Public Benefit Corporations
Public benefit corporations are the new kids on the block, were added to the Code following the 2017 legislative session, and are included in Chapter 21 under the newly added Subchapter S. As provided by the Code, these corporations must (1) identify at least one public benefit to be promoted by the corporation; and (2) provide a statement explaining the for-profit corporation has elected to be a public benefit corporation. Further, the Code defines “public benefit” to illustrate the purpose of these corporations. In Section 21.952 of the Code public benefit is defined as “a positive effect, or a reduction of a negative effect, on one or more categories of persons, entities, communities, or interests, other than shareholders in their capacities as shareholders of the corporation, including effects of an artistic, charitable, cultural, economic, educational, environmental, literary, medical, religious, scientific, or technological nature[,]” which provides a tremendous amount of leeway for corporations. Still, these corporations must still operate to serve the benefit of the public. Section 21.956, which provides the duties of directors, requires the board of public benefit corporations to manage the affairs of the corporation in a manner that balances “(1) the pecuniary interest of the shareholders; (2) the best interests of those persons materially affected by the corporation’s conduct; and (3) the specific public benefit or benefits specified in the corporation’s certificate of formation.”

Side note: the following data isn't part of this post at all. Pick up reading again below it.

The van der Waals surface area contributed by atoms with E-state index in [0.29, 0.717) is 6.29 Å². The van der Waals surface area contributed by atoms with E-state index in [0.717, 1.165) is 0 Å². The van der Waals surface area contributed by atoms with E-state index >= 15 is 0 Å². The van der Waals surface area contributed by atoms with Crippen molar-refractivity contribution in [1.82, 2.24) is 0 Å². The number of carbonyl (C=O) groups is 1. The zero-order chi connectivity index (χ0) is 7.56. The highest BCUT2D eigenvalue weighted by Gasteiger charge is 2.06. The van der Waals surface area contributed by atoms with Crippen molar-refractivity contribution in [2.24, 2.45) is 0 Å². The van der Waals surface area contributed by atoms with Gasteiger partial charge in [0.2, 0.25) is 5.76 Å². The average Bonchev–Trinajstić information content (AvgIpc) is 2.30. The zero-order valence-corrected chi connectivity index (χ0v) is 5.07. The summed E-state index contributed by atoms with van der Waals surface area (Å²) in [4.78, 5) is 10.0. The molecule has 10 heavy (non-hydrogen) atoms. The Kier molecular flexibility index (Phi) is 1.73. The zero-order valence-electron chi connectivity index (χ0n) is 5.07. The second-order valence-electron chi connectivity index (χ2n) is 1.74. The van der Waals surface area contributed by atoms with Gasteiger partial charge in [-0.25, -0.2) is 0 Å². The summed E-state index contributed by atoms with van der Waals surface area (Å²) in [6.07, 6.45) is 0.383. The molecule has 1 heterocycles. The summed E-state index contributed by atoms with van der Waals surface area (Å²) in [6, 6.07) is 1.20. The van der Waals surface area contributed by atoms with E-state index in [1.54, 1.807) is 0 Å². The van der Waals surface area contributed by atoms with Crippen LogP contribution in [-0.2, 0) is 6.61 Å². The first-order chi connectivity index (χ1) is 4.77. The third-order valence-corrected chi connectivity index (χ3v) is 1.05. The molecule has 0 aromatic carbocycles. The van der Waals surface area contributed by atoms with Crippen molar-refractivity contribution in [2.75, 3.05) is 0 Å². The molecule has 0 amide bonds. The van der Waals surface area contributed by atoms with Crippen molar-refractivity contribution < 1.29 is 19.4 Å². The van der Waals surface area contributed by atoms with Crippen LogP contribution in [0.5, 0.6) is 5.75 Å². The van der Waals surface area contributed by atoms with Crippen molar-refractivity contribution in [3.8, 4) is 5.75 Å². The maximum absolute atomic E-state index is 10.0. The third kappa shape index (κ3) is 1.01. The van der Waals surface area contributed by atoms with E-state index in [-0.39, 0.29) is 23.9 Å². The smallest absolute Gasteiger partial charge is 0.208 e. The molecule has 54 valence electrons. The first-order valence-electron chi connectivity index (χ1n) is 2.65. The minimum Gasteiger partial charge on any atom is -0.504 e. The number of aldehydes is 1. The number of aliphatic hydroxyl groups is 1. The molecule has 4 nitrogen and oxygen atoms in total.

Knowing the purpose of the corporation, as well as the goals and objectives of the shareholders, will help determine which type will best serve the corporation’s needs. While a for-profit may be the simplest formation, as it does not impose additional obligations concerning the corporation’s allocation of income or management, this option may be deemed by the public as too self-serving, which may adversely affect the shareholders of the corporation. Conversely, the restrictions and regulations associated with public benefit corporations may be too burdensome and may serve to the corporation’s detriment.
The information contained in this post is for general information and educational purposes only. The application and impact of laws can vary widely based on the specific facts involved. Given the changing nature of laws, rules and regulations, and the inherent hazards of electronic communication, there may be delays, omissions or inaccuracies in information contained in this publication. Accordingly, the information on this post is provided with the understanding that the author and publishers are not herein engaged in rendering legal, accounting, tax, or other professional advice and services. As such, it should not be used as a substitute for consultation with professional accounting, tax, legal or other competent advisers. Before making any decision or taking any action, you should consult a professional.